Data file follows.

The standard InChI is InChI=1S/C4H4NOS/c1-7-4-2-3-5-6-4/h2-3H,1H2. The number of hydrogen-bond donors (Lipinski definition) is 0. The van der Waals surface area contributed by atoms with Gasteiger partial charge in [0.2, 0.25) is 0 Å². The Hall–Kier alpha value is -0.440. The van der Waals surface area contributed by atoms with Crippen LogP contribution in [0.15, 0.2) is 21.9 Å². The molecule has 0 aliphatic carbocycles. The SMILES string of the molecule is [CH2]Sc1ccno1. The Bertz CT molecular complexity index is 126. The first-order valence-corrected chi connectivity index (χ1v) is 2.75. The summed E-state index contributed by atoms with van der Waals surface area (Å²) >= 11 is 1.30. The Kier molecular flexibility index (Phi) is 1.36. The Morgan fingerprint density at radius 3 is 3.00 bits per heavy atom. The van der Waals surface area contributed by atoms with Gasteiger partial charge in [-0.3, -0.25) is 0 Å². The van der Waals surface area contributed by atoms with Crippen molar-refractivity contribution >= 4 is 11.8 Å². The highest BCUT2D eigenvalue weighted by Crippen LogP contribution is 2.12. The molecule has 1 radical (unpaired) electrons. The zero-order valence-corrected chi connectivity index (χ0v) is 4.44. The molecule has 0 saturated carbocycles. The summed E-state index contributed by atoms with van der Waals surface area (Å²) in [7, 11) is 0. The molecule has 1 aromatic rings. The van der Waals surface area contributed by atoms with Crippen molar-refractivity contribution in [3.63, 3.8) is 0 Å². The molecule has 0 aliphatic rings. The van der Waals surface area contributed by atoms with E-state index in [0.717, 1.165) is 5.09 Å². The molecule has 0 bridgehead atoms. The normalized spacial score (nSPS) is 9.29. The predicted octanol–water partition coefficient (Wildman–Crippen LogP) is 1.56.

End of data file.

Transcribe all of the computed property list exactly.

The standard InChI is InChI=1S/C4H4NOS/c1-7-4-2-3-5-6-4/h2-3H,1H2. The number of hydrogen-bond donors (Lipinski definition) is 0. The van der Waals surface area contributed by atoms with Gasteiger partial charge in [0.2, 0.25) is 0 Å². The Hall–Kier alpha value is -0.440. The van der Waals surface area contributed by atoms with Crippen LogP contribution in [0.15, 0.2) is 21.9 Å². The molecule has 0 aliphatic carbocycles. The SMILES string of the molecule is [CH2]Sc1ccno1. The Bertz CT molecular complexity index is 126. The first-order valence-corrected chi connectivity index (χ1v) is 2.75. The summed E-state index contributed by atoms with van der Waals surface area (Å²) >= 11 is 1.30. The Kier molecular flexibility index (Phi) is 1.36. The Morgan fingerprint density at radius 3 is 3.00 bits per heavy atom. The van der Waals surface area contributed by atoms with Gasteiger partial charge in [-0.3, -0.25) is 0 Å². The van der Waals surface area contributed by atoms with Crippen molar-refractivity contribution >= 4 is 11.8 Å². The highest BCUT2D eigenvalue weighted by Crippen LogP contribution is 2.12. The molecule has 1 radical (unpaired) electrons. The zero-order valence-corrected chi connectivity index (χ0v) is 4.44. The molecule has 0 saturated carbocycles. The summed E-state index contributed by atoms with van der Waals surface area (Å²) in [7, 11) is 0. The molecule has 1 aromatic rings. The van der Waals surface area contributed by atoms with Crippen molar-refractivity contribution in [3.63, 3.8) is 0 Å². The molecule has 0 aliphatic rings. The van der Waals surface area contributed by atoms with E-state index in [0.717, 1.165) is 5.09 Å². The molecule has 0 bridgehead atoms. The normalized spacial score (nSPS) is 9.29. The predicted octanol–water partition coefficient (Wildman–Crippen LogP) is 1.56.